What would you do if you were diagnosed with a serious medical condition and were unable to work? How would you and your family cope financially?
Trauma cover acts as a financial safety net while you recover from a severe illness or injury. It provides a lump sum payment to help you cover the costs of any treatment and lifestyle changes, as well as taking care of your regular living expenses.
Here are three things you should know about how it works.
What you’re covered for
When you take out trauma cover, your Product Disclosure Statement (PDS) will include a list of medical conditions your policy covers. It’s a good idea to spend some time reviewing these definitions to make sure you have the right amount of cover for your needs.
Trauma cover is a lump sum payment designed to cover medical conditions that would have a major impact on your life. This might include an illness or injury that requires costly treatment or rehabilitation and has a long recovery period, or a condition where you’ll need to make significant lifestyle changes.
This means your policy probably won’t cover a minor medical issue, even if it is a very similar to a more serious medical condition. For example, there are big differences in types of skin cancer. If you’re diagnosed with skin cancer that hasn’t spread, your treatment might be a single procedure. In contrast, a malignant skin cancer may require months of chemotherapy or radiotherapy.
For this reason, your PDS will specify how severe a condition needs to be for you to make a claim. And what percentage of the sum insured you can claim for, depending on your diagnosis.
Note that trauma insurance isn’t medical insurance, so it doesn’t automatically pay for your medical expenses.
Claiming on your cover
When making a claim, it’s important to know that some medical conditions aren’t covered if they happen within 90 days of applying for trauma cover. Your cover is also unlikely to pay a benefit if the insured event is caused directly or indirectly by an intentional self-inflicted act or attempted suicide.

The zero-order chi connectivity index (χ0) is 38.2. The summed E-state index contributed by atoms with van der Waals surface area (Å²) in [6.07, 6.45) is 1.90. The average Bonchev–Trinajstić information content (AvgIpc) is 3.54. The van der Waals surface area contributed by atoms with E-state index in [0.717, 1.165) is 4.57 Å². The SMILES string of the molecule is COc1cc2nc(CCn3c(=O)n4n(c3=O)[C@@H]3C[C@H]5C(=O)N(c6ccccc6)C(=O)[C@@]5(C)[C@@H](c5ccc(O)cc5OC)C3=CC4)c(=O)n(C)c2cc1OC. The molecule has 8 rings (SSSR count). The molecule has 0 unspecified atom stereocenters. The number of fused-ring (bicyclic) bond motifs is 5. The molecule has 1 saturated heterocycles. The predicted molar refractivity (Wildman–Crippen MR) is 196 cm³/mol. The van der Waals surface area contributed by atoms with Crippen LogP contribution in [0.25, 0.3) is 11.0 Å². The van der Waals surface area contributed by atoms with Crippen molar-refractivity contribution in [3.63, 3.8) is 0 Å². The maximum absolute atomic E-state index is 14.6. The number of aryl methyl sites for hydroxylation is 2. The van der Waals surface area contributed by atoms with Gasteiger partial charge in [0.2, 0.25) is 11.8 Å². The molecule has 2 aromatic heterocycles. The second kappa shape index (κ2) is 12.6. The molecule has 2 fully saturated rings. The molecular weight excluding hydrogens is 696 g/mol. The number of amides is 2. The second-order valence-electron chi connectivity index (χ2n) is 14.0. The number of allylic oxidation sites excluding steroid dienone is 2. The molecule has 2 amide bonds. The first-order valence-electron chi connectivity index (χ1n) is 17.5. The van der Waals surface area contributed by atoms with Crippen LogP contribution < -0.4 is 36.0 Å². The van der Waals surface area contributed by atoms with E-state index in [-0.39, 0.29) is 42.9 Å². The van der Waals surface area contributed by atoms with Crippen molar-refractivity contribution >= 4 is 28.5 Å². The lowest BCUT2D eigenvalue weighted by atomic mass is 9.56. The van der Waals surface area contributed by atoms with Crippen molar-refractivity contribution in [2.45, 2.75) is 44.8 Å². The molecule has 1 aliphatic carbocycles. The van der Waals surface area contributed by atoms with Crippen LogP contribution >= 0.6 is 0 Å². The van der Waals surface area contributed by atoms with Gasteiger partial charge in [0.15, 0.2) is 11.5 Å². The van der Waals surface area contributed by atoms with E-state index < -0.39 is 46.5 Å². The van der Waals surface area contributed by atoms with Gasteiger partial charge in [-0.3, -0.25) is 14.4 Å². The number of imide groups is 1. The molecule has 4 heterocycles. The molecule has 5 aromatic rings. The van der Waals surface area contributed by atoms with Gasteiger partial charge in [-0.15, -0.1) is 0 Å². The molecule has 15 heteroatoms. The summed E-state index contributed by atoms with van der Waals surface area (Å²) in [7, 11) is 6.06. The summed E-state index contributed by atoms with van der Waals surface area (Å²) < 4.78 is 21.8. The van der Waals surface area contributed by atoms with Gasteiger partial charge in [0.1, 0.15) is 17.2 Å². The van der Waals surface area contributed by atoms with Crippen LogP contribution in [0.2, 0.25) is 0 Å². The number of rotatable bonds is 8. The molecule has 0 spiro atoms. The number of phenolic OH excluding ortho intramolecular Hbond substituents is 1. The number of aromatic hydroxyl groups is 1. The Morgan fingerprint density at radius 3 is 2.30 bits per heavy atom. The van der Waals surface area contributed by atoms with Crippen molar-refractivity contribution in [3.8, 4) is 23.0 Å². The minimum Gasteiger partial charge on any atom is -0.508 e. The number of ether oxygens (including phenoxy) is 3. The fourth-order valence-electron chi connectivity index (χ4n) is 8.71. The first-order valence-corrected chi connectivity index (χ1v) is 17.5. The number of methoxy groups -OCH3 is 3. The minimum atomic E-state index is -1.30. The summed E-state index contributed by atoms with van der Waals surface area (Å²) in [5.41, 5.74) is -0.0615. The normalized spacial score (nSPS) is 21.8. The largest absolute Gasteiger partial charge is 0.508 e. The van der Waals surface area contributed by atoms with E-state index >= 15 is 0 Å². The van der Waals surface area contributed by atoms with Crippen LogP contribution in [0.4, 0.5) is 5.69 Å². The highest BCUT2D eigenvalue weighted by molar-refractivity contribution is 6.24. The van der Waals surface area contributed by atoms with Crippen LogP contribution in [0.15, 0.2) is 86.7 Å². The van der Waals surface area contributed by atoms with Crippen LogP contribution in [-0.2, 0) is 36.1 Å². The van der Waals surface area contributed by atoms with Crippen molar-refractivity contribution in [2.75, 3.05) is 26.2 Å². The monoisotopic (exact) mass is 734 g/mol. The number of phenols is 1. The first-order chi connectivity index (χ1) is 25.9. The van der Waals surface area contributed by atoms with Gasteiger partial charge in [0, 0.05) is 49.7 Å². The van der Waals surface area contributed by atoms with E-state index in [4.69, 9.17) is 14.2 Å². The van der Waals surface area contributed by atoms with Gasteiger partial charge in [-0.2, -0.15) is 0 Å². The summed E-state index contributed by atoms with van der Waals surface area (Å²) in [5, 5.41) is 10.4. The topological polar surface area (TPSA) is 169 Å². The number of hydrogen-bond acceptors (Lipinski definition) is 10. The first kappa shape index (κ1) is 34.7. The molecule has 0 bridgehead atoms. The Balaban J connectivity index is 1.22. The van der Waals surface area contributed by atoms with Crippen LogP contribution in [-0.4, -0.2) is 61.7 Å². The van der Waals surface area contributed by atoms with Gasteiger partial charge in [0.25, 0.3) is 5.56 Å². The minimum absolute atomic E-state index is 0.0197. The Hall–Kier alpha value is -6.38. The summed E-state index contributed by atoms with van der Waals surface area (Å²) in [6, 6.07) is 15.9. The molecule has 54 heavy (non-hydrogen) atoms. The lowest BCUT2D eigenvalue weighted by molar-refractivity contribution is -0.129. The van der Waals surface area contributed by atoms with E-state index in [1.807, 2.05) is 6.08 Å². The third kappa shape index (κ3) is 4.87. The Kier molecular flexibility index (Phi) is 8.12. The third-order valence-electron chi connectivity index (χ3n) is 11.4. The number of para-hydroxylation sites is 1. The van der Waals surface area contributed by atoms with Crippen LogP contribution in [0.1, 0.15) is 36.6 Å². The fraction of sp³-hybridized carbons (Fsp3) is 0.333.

However, one of the benefits of trauma cover is that you may be able to make multiple claims over your lifetime. Most policies offer a reinstatement option which allows you to restart your cover after a claim payout, typically with a waiting period of 12 months. Your reinstated policy usually won’t cover you for the same medical condition as your claim or a related condition, but you’ll still receive cover for other eligible medical conditions. Reinstatement is an extra-cost option that must be in place before the claim occurs.
To find out more about what your trauma cover includes and excludes, check the PDS or speak to your financial adviser.
Linking your insurance policies
When you take out trauma cover, it can be either a ‘stand-alone cover’ or a ‘linked cover’ that’s connected to your life insurance or total and permanent disablement (TPD) cover – or both. By linking your cover, you can lower your premiums; however, linking also impacts your total sum insured.
Let’s say, for example, you have a $300,000 trauma cover linked to $800,000 life cover. If you make a claim on your trauma cover and receive $300,000, it will reduce your life cover by the amount paid out – leaving you with $500,000 of life cover.
Depending on your situation and policy, you may be able to buy back the extra life cover in the future. Buy-backs can be extra-cost options that must be in place before the claim event happens.